When Laura Craig and three other students were asked to sit at the head table at the National Peace Essay Contest awards banquet recently, they were initially perplexed.

"We knew they wouldn't be so obvious that they'd put the three winners at the head table, and pick someone who hadn't won to be up there, too," Craig said yesterday. But Craig, 17, forgot her worries when she fell into conversation with her dinner partner, Milan Svec, a former Czechoslovakian diplomat who received political asylum in the United States in 1985.

As the winners were announced, beginning with third place, the names called belonged to students who sat at other tables in the National Press Club.

"So when they came to first place, I wasn't expecting anything," said Craig, who just graduated from Langley High School in McLean last month. "It was an extremely pleasant surprise."

Craig, who found out later she had been seated at the head table because "they had wanted gregarious people," won the $10,000 first prize for an essay on "The Marshall Plan: An Innovative Peace." She wrote that the American effort to rebuild Europe after World War II succeeded because it was practical,even if it wasn't perfect.

Craig is the second Langley student in two years to win the national contest, which is sponsored by the United States Institute of Peace, a federally financed institution that studies international conflicts and their resolution.

The contest is open to all high school students in the country, and Craig was chosen from among 51 finalists who came to Washington this week.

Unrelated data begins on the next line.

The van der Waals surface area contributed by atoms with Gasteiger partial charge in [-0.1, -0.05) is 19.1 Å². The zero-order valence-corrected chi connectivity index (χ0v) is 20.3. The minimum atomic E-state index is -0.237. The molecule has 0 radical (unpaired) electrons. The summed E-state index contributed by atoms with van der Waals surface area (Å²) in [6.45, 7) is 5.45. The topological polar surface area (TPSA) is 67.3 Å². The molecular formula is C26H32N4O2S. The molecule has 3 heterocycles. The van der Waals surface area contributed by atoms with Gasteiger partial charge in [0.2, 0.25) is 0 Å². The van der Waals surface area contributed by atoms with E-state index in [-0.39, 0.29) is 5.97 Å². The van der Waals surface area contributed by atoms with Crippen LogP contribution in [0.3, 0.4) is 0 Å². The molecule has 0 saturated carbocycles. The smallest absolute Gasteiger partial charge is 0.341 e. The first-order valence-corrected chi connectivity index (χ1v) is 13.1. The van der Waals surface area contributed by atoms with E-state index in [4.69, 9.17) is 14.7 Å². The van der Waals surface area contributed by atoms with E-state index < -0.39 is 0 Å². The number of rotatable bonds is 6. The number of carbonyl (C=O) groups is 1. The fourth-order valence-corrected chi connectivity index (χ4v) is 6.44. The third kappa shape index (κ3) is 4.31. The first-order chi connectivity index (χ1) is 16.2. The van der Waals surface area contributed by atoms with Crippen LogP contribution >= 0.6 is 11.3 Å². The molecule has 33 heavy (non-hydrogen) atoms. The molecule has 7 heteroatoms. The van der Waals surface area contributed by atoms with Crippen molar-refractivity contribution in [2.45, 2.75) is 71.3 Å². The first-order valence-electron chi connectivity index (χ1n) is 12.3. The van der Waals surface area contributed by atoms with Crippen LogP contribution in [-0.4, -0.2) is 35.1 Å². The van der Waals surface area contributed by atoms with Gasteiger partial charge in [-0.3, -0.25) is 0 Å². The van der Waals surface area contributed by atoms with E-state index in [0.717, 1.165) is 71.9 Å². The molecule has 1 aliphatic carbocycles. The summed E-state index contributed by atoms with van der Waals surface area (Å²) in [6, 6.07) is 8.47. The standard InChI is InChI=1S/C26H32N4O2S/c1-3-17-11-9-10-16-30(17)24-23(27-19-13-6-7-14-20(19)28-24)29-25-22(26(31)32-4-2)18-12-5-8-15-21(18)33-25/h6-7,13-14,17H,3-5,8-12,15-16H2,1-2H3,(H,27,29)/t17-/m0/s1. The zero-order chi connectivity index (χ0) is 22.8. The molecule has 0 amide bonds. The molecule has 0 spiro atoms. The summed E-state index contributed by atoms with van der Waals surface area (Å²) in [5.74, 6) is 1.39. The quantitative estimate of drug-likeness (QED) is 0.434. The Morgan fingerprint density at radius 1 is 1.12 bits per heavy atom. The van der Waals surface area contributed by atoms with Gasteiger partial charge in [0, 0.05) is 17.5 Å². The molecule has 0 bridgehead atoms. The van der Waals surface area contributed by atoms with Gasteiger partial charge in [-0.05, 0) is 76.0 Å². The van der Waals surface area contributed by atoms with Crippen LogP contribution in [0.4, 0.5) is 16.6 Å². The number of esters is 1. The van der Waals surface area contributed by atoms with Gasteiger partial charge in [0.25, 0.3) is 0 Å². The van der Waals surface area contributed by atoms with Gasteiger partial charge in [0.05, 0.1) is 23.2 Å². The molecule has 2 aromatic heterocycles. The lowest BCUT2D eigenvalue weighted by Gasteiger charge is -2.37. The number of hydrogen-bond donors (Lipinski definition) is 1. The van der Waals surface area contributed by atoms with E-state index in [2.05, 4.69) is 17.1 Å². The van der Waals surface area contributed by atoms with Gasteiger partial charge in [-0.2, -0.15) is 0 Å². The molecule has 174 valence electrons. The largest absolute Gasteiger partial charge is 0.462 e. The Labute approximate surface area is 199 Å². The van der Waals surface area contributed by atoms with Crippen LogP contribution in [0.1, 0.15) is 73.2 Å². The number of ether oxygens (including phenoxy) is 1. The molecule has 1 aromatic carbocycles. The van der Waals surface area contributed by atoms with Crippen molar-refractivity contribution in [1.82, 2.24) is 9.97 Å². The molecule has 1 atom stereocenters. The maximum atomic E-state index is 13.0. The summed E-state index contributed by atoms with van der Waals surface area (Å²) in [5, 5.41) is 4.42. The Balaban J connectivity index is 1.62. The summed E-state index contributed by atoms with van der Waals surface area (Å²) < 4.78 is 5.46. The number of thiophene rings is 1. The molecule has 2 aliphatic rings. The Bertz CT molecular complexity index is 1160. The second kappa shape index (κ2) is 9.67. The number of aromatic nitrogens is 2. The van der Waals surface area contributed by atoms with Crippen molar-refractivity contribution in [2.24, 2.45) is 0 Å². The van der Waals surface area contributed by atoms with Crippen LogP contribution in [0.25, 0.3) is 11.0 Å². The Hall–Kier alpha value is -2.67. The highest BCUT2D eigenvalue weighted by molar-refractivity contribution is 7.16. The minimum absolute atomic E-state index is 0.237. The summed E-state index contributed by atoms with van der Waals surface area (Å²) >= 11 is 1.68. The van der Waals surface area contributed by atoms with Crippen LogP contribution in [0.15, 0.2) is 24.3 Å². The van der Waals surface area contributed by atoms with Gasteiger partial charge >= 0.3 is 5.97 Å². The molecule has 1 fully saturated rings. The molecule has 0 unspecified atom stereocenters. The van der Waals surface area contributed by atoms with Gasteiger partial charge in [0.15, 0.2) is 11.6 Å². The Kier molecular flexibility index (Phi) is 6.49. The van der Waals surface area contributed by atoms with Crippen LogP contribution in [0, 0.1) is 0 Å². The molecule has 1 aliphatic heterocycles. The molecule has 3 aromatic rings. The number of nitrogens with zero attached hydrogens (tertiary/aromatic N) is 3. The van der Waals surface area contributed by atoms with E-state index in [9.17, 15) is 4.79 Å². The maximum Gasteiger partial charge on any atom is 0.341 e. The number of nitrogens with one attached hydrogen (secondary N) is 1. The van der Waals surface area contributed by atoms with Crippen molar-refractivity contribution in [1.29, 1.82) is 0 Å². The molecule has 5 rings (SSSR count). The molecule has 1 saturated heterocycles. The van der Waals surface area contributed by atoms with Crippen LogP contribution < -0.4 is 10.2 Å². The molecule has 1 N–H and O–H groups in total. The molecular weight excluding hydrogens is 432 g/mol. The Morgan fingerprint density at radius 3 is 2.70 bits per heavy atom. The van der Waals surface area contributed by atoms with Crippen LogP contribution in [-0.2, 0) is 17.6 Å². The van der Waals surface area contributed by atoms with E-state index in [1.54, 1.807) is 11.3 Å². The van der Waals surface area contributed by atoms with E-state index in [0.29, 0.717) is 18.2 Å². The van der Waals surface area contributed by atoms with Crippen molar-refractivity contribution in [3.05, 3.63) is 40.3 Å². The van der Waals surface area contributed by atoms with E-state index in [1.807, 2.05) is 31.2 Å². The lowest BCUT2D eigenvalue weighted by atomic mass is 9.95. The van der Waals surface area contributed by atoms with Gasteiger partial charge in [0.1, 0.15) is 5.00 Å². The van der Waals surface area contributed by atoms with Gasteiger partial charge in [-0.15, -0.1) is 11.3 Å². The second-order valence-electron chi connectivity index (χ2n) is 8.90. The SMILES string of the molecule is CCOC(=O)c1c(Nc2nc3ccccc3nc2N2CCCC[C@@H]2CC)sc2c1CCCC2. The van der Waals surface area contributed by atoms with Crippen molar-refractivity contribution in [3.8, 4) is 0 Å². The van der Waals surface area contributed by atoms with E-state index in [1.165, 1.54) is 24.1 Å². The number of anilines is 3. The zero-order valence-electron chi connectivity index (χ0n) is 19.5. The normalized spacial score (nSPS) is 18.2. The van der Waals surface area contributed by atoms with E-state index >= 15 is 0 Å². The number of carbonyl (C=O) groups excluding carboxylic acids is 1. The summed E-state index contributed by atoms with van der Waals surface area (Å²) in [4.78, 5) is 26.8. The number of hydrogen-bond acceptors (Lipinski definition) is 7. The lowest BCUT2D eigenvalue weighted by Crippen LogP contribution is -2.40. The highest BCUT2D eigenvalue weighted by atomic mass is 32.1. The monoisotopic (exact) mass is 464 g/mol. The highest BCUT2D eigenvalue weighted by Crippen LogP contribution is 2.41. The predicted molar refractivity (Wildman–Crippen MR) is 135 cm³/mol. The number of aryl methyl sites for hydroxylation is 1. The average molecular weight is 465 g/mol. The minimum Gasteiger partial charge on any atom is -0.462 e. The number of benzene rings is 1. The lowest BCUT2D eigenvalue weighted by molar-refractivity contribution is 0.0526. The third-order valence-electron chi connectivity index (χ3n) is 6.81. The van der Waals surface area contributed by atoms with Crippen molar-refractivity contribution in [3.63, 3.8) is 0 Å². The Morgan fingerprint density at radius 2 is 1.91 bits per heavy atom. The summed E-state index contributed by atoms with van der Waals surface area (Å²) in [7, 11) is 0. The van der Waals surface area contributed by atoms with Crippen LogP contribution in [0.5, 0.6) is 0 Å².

The daughter of a Canadian diplomat, Craig's interests are about as eclectic as the places she's lived. Born in Belgium, she has grown up in cities as diverse as Buffalo, Prague, Vancouver, Los Angeles, and Washington, where she has spent her high school years.

At Langley, both Craig and last year's winner, Susanna Trnka, were enrolled in a humanities curriculum in which teachers team up to teach two courses as one unit. For example, juniors take both American literature and advanced-placement American history courses combined in one, and seniors take British literature and goverment courses taught together.

"What made it interesting was that, for example, you wouldn't do English at 9, then automatically do government at 10," Craig said. "Instead, you might spend two weeks reading novels, then three weeks on government."

She remembers when the class read Walt Whitman's "Leaves of Grass" aloud together, and how reading black poets such as Langston Hughes would generate discussions about civil rights.

Although Craig won the peace essay contest, and a year ago was nominated from Langley as one of three students for a National Council of Teachers of English award, writing about the humanities is not all she does.

She leaves for Belgium this weekend for a month of intensive language study, then will bicycle through Brittany, France, and climb mountains in the Alps before returning to Yale for her freshman year.

"I like too many things," she said. "I played the piano for 10 years, I love to dance, I'm getting into karate, I'm beginning to sing, and I love the outdoors."